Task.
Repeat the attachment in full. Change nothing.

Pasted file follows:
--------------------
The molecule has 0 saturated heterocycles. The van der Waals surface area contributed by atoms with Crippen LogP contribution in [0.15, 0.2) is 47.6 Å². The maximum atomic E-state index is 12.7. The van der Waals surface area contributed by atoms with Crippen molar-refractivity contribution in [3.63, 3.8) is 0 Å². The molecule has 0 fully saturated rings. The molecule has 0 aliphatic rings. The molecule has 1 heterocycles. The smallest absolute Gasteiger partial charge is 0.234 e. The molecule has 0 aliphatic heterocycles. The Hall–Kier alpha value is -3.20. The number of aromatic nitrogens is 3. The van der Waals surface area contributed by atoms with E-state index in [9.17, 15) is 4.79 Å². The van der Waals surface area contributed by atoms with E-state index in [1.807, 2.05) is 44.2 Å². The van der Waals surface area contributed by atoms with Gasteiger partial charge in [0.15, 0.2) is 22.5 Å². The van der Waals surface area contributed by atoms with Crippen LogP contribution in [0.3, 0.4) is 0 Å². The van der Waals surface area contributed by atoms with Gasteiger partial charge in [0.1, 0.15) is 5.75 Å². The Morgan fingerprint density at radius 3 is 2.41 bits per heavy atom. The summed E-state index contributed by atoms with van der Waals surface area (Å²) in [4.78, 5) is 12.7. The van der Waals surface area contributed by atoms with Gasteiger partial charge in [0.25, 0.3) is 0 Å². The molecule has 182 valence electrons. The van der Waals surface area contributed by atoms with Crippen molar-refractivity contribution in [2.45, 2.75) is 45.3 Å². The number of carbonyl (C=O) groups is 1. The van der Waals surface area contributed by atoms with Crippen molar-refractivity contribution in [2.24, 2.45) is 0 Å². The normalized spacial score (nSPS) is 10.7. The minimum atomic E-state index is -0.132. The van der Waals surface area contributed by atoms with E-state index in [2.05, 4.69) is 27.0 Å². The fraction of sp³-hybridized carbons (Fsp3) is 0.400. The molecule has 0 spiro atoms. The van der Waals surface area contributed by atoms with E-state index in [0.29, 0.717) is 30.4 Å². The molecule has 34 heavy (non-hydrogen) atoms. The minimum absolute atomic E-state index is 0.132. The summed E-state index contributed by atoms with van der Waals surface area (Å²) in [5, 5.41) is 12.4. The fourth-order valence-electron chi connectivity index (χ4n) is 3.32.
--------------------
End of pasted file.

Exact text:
The molecule has 0 saturated heterocycles. The van der Waals surface area contributed by atoms with Crippen LogP contribution in [0.15, 0.2) is 47.6 Å². The maximum atomic E-state index is 12.7. The van der Waals surface area contributed by atoms with Crippen molar-refractivity contribution in [3.63, 3.8) is 0 Å². The molecule has 0 fully saturated rings. The molecule has 0 aliphatic rings. The molecule has 1 heterocycles. The smallest absolute Gasteiger partial charge is 0.234 e. The molecule has 0 aliphatic heterocycles. The Hall–Kier alpha value is -3.20. The number of aromatic nitrogens is 3. The van der Waals surface area contributed by atoms with E-state index in [9.17, 15) is 4.79 Å². The van der Waals surface area contributed by atoms with E-state index in [1.807, 2.05) is 44.2 Å². The van der Waals surface area contributed by atoms with Gasteiger partial charge in [0.15, 0.2) is 22.5 Å². The van der Waals surface area contributed by atoms with Crippen LogP contribution in [0.3, 0.4) is 0 Å². The van der Waals surface area contributed by atoms with Gasteiger partial charge in [0.1, 0.15) is 5.75 Å². The Morgan fingerprint density at radius 3 is 2.41 bits per heavy atom. The summed E-state index contributed by atoms with van der Waals surface area (Å²) in [4.78, 5) is 12.7. The van der Waals surface area contributed by atoms with Gasteiger partial charge in [0.25, 0.3) is 0 Å². The molecule has 182 valence electrons. The van der Waals surface area contributed by atoms with Crippen molar-refractivity contribution in [2.45, 2.75) is 45.3 Å². The number of carbonyl (C=O) groups is 1. The van der Waals surface area contributed by atoms with Crippen molar-refractivity contribution in [2.24, 2.45) is 0 Å². The normalized spacial score (nSPS) is 10.7. The minimum atomic E-state index is -0.132. The van der Waals surface area contributed by atoms with E-state index in [2.05, 4.69) is 27.0 Å². The fraction of sp³-hybridized carbons (Fsp3) is 0.400. The molecule has 0 spiro atoms. The van der Waals surface area contributed by atoms with E-state index in [0.29, 0.717) is 30.4 Å². The molecule has 34 heavy (non-hydrogen) atoms. The minimum absolute atomic E-state index is 0.132. The summed E-state index contributed by atoms with van der Waals surface area (Å²) in [5, 5.41) is 12.4. The fourth-order valence-electron chi connectivity index (χ4n) is 3.32.